Towelhead

Towelhead

by Alicia Erian
4.1 33

Paperback(Reprint)

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Overview

Towelhead by Alicia Erian

It is August 1990. Saddam Hussein has just invaded Kuwait, and Jasira's mother has bought her daughter a one-way ticket to Texas to live with her strict Lebanese father. Living in a neat model home in Charming Gates, just outside of Houston, Jasira struggles with her father's rigid lifestyle and the racism of her classmates, who call her "towelhead." For the first time, the painful truth hits her: she's an Arab. Her aching loneliness and growing frustration with her parents' conflicting rules drive her to rebel in very dangerous ways. Most disturbingly, she becomes sexually obsessed with the bigoted army reservist next door, who alternately cares for, excites, and exploits her.

Product Details

ISBN-13: 9780743285124
Publisher: Simon & Schuster
Publication date: 04/04/2006
Edition description: Reprint
Pages: 336
Sales rank: 349,634
Product dimensions: 5.50(w) x 8.43(h) x 0.90(d)

About the Author

Alicia Erian is the author of a short story collection, The Brutal Language of Love. Her work has appeared in Playboy, Zoetrope, Nerve, The Iowa Review, and other publications. This is her first novel.

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Towelhead 4.1 out of 5 based on 0 ratings. 33 reviews.
Guest More than 1 year ago
As the title suggests, this book is about the harsh name-calling of a person of Middle Eastern descent. The person in question is a young teenage girl entering adolescence. But it goes much more beyond that. It's about the many poor relationships that she must endure before finding out that people (especially children) shouldn't really be treated the way she has been. The book is by first-time novelist Alicia Erian, and I picked it up because I always enjoy reading authors' first efforts. It was definitely an easy read, told from the perspective of the 13-year-old girl, Jasira, who lives with her strict (and physically abusive) Lebanese father in Texas after her Irish mother sends her to live there. It was well-written in that it was written as a 13-year-old might write. The language was simple, direct, and adolescent (in a good way). Had Erian written it differently, it would have lost its realistic approach into the mind, thoughts, and feelings of a young girl. Jasira's mother sends her to live there after she discovers that the mother's boyfriend did some inappropriate things to her daughter. Of course, her mother maintains the relationship with her boyfriend, showing where her loyalty lies. While in Texas, Jasira befriends the neighbors, much to her father's displeasure and begins to babysit for a young boy who feels free to use 'Towelhead' as an appropriate term for his babysitter. Jasira also befriends the boy's father, and he later sexually abuses her, making her feel like she did something wrong, and that it was okay that he did so. To add fuel to the fire, we discover that Jasira's father is a racist and tells her to stop seeing an African-American boy in school. She goes against his wishes (behind his back, of course), as she likes spending time with her new boyfriend...and exploring sex with him. 'Towelhead' could very well be this generation's 'Are You There God, It's Me, Margaret?' It is a bit more graphic, though, so parents should be a bit wary and read the book first. That's not to say that this is a teenager's book. It's very much for adults. But it contains some valuable lessons for teenagers and adults alike about relationships and parenting. Kudos to Erain for an enjoyable book!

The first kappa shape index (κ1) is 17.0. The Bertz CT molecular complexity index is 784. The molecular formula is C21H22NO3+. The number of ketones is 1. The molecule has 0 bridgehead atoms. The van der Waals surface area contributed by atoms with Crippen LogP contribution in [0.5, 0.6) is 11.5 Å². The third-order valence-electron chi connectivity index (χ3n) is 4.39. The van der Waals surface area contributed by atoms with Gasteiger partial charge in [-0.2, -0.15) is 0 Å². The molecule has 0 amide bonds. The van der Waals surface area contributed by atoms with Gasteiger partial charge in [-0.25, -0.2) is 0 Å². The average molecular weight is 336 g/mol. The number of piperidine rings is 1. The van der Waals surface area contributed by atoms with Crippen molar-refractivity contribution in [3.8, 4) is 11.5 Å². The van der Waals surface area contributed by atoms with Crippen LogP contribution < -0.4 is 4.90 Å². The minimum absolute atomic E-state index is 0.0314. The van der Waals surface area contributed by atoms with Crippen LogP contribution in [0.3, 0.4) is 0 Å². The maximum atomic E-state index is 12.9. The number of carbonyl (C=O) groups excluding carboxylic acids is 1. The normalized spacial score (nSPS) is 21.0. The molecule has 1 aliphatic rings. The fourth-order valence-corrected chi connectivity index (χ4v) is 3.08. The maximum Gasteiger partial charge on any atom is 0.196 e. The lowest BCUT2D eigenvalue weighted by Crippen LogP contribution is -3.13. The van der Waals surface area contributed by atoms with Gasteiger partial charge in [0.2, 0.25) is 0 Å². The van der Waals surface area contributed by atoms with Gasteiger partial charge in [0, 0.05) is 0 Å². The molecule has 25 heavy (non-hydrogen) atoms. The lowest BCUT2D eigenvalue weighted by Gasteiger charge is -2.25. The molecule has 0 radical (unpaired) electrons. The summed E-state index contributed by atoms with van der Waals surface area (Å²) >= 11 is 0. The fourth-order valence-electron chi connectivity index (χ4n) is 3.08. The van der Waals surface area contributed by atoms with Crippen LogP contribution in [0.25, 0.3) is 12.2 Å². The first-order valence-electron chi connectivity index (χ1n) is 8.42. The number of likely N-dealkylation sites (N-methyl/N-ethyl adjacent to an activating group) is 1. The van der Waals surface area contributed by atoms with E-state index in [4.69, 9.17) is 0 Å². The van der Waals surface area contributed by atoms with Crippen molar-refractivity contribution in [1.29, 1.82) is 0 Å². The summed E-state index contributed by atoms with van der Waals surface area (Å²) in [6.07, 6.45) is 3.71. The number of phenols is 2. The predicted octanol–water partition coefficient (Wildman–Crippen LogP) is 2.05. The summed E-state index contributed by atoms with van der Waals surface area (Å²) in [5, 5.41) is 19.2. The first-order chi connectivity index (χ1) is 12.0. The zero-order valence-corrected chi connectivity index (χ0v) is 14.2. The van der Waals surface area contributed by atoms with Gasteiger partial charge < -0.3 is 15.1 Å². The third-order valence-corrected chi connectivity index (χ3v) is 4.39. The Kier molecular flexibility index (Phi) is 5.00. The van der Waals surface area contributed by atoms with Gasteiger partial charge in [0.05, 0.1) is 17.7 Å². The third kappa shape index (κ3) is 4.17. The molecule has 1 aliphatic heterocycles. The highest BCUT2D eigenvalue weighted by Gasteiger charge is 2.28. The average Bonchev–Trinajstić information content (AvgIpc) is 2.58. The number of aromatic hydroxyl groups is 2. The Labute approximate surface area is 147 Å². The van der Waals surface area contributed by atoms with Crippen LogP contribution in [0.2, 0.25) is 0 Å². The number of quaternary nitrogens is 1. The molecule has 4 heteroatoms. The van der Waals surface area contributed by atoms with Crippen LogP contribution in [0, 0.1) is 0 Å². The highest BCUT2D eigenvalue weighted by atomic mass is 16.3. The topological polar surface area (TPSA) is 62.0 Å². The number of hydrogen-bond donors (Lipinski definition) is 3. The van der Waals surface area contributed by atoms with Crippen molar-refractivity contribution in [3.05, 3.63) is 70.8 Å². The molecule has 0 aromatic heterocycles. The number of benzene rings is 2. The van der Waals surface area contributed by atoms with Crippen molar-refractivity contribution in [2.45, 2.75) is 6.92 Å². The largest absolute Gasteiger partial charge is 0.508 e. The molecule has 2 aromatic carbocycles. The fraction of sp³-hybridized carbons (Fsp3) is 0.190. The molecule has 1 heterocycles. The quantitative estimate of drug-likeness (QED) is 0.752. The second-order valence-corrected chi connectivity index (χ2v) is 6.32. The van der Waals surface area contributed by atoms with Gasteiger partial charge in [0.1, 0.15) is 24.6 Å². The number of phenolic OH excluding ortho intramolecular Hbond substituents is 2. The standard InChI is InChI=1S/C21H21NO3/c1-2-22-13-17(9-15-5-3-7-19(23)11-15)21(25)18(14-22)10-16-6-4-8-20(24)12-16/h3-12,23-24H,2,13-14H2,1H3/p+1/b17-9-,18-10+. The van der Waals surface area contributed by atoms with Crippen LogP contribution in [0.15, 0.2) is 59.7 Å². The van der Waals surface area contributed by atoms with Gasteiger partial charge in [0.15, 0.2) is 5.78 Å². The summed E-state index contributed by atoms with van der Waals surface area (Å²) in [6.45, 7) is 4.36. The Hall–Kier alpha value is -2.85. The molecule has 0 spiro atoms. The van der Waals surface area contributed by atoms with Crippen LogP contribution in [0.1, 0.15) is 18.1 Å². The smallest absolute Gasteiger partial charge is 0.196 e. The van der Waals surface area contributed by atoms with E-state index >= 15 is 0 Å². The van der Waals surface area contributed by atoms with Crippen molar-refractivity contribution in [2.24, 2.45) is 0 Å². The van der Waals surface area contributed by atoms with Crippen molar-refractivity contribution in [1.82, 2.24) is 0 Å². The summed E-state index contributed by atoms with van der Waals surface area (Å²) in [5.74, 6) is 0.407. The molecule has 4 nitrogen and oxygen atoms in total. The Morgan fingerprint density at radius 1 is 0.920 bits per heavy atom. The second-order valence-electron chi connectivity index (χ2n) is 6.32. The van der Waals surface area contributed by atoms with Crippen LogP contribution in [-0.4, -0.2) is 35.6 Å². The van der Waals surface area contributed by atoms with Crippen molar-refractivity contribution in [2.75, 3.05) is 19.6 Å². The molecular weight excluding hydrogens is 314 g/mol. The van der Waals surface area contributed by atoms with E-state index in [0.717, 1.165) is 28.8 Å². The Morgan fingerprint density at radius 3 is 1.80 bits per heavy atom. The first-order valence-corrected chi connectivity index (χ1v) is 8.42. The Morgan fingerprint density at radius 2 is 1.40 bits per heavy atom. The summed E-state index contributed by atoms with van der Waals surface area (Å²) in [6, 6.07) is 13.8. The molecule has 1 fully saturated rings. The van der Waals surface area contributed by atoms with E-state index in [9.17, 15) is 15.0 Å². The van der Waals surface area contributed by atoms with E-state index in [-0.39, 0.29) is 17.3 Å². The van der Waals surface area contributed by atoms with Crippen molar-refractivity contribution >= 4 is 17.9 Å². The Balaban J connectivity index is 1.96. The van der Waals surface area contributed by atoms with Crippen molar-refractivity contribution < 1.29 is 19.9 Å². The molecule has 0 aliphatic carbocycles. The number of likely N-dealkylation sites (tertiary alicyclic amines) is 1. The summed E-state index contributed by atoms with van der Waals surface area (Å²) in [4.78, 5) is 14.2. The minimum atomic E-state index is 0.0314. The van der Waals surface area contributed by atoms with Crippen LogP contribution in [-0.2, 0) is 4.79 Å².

Guest More than 1 year ago
I'm shocked there aren't any reviews up for this book yet! I don't feel the two editorial reviews give a good picture of the book, so here is my review of it. Wow! Towelhead was a wonderful book I simply couldn't put down. Alicia Erian deftly explores the maturing of a young Lebanese-American girl. Erian takes a no-holds-barred approach to telling Jasira's story, and for that her book has been dubbed 'controversial.' Yet this book's explicitness was what made it ring so very true to this reader, a woman who was a young teen herself and who teaches them each day. This book was so honest and heartfelt and I read it in the course of one night. In addition to racism, this book explores the heartbreaking sensuality of a girls' first sexual explorations. Maybe it's my heightened awareness to this topic due to some issues some of my students went through last year that have led me to seek out books on this issue, but I've read a lot of excellent books on this topic lately and Ms. Erian's book takes its proud place next to these others.Other books that might be good companions to this are listed at the bottom of this review. My only gripe with this book would be that it seems to ache for a sequel! I hope Ms. Erian will write one sometime soon. Brava, Ms. Erian! More, please!
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Angela Meadows More than 1 year ago
I didn't care for this book. It was too explicit for my taste. I wonder if anyone really lives like this.
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Overall I enjoyed this book. It grabbed my attention right away and throughout the first half, I couldn't put the book down. I didn't think the second half of the book was as original or touching as the first half, but I would still recommend it.
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